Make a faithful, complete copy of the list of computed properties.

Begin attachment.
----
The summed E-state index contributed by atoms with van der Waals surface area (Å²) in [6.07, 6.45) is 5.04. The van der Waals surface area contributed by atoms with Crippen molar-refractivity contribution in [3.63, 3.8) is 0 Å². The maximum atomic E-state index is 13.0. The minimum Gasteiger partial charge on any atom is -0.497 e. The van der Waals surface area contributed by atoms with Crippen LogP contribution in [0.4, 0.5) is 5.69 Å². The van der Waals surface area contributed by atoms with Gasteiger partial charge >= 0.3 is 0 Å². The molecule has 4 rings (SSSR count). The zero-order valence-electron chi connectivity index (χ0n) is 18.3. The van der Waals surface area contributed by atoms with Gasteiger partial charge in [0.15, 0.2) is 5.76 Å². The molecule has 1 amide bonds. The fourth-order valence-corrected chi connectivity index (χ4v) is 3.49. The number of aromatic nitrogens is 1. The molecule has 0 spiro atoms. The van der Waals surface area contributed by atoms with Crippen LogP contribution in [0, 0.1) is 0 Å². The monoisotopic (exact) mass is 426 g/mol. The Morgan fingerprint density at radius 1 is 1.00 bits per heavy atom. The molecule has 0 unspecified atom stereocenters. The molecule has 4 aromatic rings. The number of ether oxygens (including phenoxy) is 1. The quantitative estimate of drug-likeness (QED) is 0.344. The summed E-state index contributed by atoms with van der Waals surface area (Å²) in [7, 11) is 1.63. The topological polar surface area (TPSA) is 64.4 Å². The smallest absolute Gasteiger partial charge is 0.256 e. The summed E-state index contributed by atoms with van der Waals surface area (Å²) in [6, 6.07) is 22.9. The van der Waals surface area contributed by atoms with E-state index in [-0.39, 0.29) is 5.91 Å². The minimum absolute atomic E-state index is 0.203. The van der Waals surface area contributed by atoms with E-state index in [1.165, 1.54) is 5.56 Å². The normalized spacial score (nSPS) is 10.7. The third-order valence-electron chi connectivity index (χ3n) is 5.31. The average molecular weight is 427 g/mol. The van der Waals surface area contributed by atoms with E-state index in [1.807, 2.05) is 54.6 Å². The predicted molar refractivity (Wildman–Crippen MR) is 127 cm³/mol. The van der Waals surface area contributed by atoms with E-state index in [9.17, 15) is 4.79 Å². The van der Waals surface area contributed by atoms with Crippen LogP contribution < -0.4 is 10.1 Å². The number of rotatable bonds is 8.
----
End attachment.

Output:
The summed E-state index contributed by atoms with van der Waals surface area (Å²) in [6.07, 6.45) is 5.04. The van der Waals surface area contributed by atoms with Crippen molar-refractivity contribution in [3.63, 3.8) is 0 Å². The maximum atomic E-state index is 13.0. The minimum Gasteiger partial charge on any atom is -0.497 e. The van der Waals surface area contributed by atoms with Crippen LogP contribution in [0.4, 0.5) is 5.69 Å². The van der Waals surface area contributed by atoms with Gasteiger partial charge >= 0.3 is 0 Å². The molecule has 4 rings (SSSR count). The zero-order valence-electron chi connectivity index (χ0n) is 18.3. The van der Waals surface area contributed by atoms with Gasteiger partial charge in [0.15, 0.2) is 5.76 Å². The molecule has 1 amide bonds. The fourth-order valence-corrected chi connectivity index (χ4v) is 3.49. The number of aromatic nitrogens is 1. The molecule has 0 spiro atoms. The van der Waals surface area contributed by atoms with Crippen LogP contribution in [0, 0.1) is 0 Å². The monoisotopic (exact) mass is 426 g/mol. The Morgan fingerprint density at radius 1 is 1.00 bits per heavy atom. The molecule has 0 unspecified atom stereocenters. The molecule has 4 aromatic rings. The number of ether oxygens (including phenoxy) is 1. The quantitative estimate of drug-likeness (QED) is 0.344. The summed E-state index contributed by atoms with van der Waals surface area (Å²) in [7, 11) is 1.63. The topological polar surface area (TPSA) is 64.4 Å². The smallest absolute Gasteiger partial charge is 0.256 e. The summed E-state index contributed by atoms with van der Waals surface area (Å²) in [6, 6.07) is 22.9. The van der Waals surface area contributed by atoms with E-state index in [-0.39, 0.29) is 5.91 Å². The minimum absolute atomic E-state index is 0.203. The van der Waals surface area contributed by atoms with E-state index in [1.165, 1.54) is 5.56 Å². The normalized spacial score (nSPS) is 10.7. The third-order valence-electron chi connectivity index (χ3n) is 5.31. The average molecular weight is 427 g/mol. The van der Waals surface area contributed by atoms with E-state index in [1.807, 2.05) is 54.6 Å². The predicted molar refractivity (Wildman–Crippen MR) is 127 cm³/mol. The van der Waals surface area contributed by atoms with E-state index in [9.17, 15) is 4.79 Å². The van der Waals surface area contributed by atoms with Crippen LogP contribution < -0.4 is 10.1 Å². The number of rotatable bonds is 8.